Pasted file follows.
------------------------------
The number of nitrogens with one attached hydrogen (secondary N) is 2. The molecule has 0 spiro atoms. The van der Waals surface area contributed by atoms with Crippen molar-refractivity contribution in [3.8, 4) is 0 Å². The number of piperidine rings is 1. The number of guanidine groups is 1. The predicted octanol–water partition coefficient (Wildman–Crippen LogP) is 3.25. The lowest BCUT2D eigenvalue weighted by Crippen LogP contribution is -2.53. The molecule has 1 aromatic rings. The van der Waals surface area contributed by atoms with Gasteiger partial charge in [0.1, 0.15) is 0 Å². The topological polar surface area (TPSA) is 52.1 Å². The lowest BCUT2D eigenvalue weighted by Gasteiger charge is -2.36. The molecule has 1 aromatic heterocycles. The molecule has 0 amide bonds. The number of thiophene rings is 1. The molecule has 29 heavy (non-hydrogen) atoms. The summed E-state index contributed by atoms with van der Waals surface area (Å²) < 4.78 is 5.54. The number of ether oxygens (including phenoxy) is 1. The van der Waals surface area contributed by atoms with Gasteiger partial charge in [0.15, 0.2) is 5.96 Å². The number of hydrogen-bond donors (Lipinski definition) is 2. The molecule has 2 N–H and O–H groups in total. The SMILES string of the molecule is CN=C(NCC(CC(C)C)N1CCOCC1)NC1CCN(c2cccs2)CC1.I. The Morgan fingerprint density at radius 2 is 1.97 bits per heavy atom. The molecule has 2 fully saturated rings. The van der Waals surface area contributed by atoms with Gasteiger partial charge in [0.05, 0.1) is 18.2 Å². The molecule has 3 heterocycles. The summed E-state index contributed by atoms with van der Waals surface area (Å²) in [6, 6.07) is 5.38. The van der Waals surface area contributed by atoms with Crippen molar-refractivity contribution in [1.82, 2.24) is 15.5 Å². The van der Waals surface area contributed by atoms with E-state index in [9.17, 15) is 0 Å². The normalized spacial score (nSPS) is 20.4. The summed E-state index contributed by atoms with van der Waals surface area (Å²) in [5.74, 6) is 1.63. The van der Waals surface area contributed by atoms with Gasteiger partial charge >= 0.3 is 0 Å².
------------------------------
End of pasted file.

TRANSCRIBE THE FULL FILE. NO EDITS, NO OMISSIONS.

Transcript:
The number of nitrogens with one attached hydrogen (secondary N) is 2. The molecule has 0 spiro atoms. The van der Waals surface area contributed by atoms with Crippen molar-refractivity contribution in [3.8, 4) is 0 Å². The number of piperidine rings is 1. The number of guanidine groups is 1. The predicted octanol–water partition coefficient (Wildman–Crippen LogP) is 3.25. The lowest BCUT2D eigenvalue weighted by Crippen LogP contribution is -2.53. The molecule has 1 aromatic rings. The van der Waals surface area contributed by atoms with Gasteiger partial charge in [0.1, 0.15) is 0 Å². The topological polar surface area (TPSA) is 52.1 Å². The lowest BCUT2D eigenvalue weighted by Gasteiger charge is -2.36. The molecule has 1 aromatic heterocycles. The molecule has 0 amide bonds. The number of thiophene rings is 1. The molecule has 29 heavy (non-hydrogen) atoms. The summed E-state index contributed by atoms with van der Waals surface area (Å²) < 4.78 is 5.54. The number of ether oxygens (including phenoxy) is 1. The van der Waals surface area contributed by atoms with Gasteiger partial charge in [0.15, 0.2) is 5.96 Å². The number of hydrogen-bond donors (Lipinski definition) is 2. The molecule has 2 N–H and O–H groups in total. The SMILES string of the molecule is CN=C(NCC(CC(C)C)N1CCOCC1)NC1CCN(c2cccs2)CC1.I. The Morgan fingerprint density at radius 2 is 1.97 bits per heavy atom. The molecule has 2 fully saturated rings. The van der Waals surface area contributed by atoms with Gasteiger partial charge in [0.05, 0.1) is 18.2 Å². The molecule has 3 heterocycles. The summed E-state index contributed by atoms with van der Waals surface area (Å²) in [6, 6.07) is 5.38. The van der Waals surface area contributed by atoms with Crippen molar-refractivity contribution in [1.82, 2.24) is 15.5 Å². The van der Waals surface area contributed by atoms with E-state index in [9.17, 15) is 0 Å². The normalized spacial score (nSPS) is 20.4. The summed E-state index contributed by atoms with van der Waals surface area (Å²) in [5.74, 6) is 1.63. The van der Waals surface area contributed by atoms with Gasteiger partial charge >= 0.3 is 0 Å².